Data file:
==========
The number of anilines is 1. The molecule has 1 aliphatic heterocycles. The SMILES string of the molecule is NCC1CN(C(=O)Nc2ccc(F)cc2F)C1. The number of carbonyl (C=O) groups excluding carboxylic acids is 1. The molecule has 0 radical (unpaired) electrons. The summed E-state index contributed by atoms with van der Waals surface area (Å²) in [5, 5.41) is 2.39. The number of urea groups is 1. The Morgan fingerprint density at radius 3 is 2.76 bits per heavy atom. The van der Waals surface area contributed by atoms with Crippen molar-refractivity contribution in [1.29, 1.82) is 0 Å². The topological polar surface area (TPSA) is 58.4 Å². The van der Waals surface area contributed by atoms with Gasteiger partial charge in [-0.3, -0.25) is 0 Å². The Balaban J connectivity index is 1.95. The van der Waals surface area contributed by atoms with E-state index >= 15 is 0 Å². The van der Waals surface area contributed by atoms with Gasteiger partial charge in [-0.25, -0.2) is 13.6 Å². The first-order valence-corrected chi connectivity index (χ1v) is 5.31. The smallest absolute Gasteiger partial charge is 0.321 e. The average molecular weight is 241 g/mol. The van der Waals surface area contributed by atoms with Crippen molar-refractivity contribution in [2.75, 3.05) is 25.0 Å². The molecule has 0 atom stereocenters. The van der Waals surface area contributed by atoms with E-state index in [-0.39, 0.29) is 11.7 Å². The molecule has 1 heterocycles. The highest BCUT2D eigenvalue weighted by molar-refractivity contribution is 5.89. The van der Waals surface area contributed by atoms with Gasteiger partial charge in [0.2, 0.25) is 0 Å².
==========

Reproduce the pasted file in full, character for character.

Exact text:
The number of anilines is 1. The molecule has 1 aliphatic heterocycles. The SMILES string of the molecule is NCC1CN(C(=O)Nc2ccc(F)cc2F)C1. The number of carbonyl (C=O) groups excluding carboxylic acids is 1. The molecule has 0 radical (unpaired) electrons. The summed E-state index contributed by atoms with van der Waals surface area (Å²) in [5, 5.41) is 2.39. The number of urea groups is 1. The Morgan fingerprint density at radius 3 is 2.76 bits per heavy atom. The van der Waals surface area contributed by atoms with Crippen molar-refractivity contribution in [1.29, 1.82) is 0 Å². The topological polar surface area (TPSA) is 58.4 Å². The van der Waals surface area contributed by atoms with Gasteiger partial charge in [-0.3, -0.25) is 0 Å². The Balaban J connectivity index is 1.95. The van der Waals surface area contributed by atoms with E-state index >= 15 is 0 Å². The van der Waals surface area contributed by atoms with Gasteiger partial charge in [-0.25, -0.2) is 13.6 Å². The first-order valence-corrected chi connectivity index (χ1v) is 5.31. The smallest absolute Gasteiger partial charge is 0.321 e. The average molecular weight is 241 g/mol. The van der Waals surface area contributed by atoms with Crippen molar-refractivity contribution in [2.75, 3.05) is 25.0 Å². The molecule has 0 atom stereocenters. The van der Waals surface area contributed by atoms with E-state index in [-0.39, 0.29) is 11.7 Å². The molecule has 1 heterocycles. The highest BCUT2D eigenvalue weighted by molar-refractivity contribution is 5.89. The van der Waals surface area contributed by atoms with Gasteiger partial charge in [0.2, 0.25) is 0 Å².